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Deep eutectic solvents can be viable enzyme activators and stabilizers

Authors

  • Ze-Lin Huang,

    1. College of Life Sciences, Shenzhen Key Laboratory of Microbial Genetic Engineering, Shenzhen University, Shenzhen, Guangdong, China
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  • Ben-Pei Wu,

    1. College of Life Sciences, Shenzhen Key Laboratory of Microbial Genetic Engineering, Shenzhen University, Shenzhen, Guangdong, China
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  • Qing Wen,

    1. College of Life Sciences, Shenzhen Key Laboratory of Marine Bioresources and Ecology, Shenzhen University, Shenzhen, Guangdong, China
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  • Tao-Xiang Yang,

    1. College of Life Sciences, Shenzhen Key Laboratory of Marine Bioresources and Ecology, Shenzhen University, Shenzhen, Guangdong, China
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  • Zhen Yang

    Corresponding author
    1. College of Life Sciences, Shenzhen Key Laboratory of Microbial Genetic Engineering, Shenzhen University, Shenzhen, Guangdong, China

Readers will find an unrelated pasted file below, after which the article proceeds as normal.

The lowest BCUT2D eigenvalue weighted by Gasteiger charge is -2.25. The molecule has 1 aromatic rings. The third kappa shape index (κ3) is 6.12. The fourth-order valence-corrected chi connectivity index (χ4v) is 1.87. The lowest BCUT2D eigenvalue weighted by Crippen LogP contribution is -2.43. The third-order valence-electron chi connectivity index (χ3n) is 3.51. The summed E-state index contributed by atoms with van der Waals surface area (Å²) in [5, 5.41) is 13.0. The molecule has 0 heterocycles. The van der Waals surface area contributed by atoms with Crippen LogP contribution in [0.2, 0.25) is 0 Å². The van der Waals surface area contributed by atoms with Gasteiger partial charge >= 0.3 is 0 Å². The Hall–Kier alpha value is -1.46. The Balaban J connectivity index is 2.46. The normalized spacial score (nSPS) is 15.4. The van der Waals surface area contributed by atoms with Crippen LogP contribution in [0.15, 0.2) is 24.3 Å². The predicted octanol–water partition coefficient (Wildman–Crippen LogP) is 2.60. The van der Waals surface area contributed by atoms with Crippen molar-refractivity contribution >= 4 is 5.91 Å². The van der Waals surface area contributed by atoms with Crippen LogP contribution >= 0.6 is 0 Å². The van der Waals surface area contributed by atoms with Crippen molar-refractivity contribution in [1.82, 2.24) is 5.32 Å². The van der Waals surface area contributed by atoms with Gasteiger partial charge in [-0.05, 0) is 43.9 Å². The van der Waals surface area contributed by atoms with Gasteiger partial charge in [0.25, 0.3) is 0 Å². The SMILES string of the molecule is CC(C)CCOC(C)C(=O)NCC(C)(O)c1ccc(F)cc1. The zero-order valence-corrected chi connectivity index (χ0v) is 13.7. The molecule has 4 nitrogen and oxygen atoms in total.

• Correspondence to: Zhen Yang, College of life sciences, Shenzhen University, Shenzhen 518060, China. E-mail: zyang@szu.edu.cn

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Abstract

BACKGROUND

Deep eutectic solvents (DESs) have recently attracted widespread interests as new green solvents for (bio)chemical transformations. In this study, 24 DESs were prepared to study their effects on enzymatic performance: two cholinium salts (ChCl and ChAc) combined with four H-bond donors (HBDs) (urea, glycerol, acetamide, ethylene glycol) at three molar ratios.

RESULTS

In DES-containing aqueous solution, Penicillium expansum lipase (PEL) can be activated and stabilized up to 2.4 times and 18.4 times its original values, respectively. When DESs were used alone as the reaction medium to produce biodiesel from Millettia pinnata seed oil, Novozym 435 enabled a better conversion than PEL, with a maximal yield obtained in ChAc/glycerol (1:2). These DES effects arise from the formation of DES rather than from the synergetic action contributed by each of its components. Preliminary toxicity tests on Hydra sinensis suggest that a DES may be less toxic than its components.

CONCLUSION

DESs are viable solvents/cosolvents for lipase-catalyzed reactions, and both lipase activity and stability are affected by the choice of DES components (salts and HBDs) and their molar ratios. In both reaction systems above, the ChAc-based DESs were superior to the ChCl-based ones, while glycerol showed better compatibility with lipase than the other three HBDs tested. © 2013 Society of Chemical Industry

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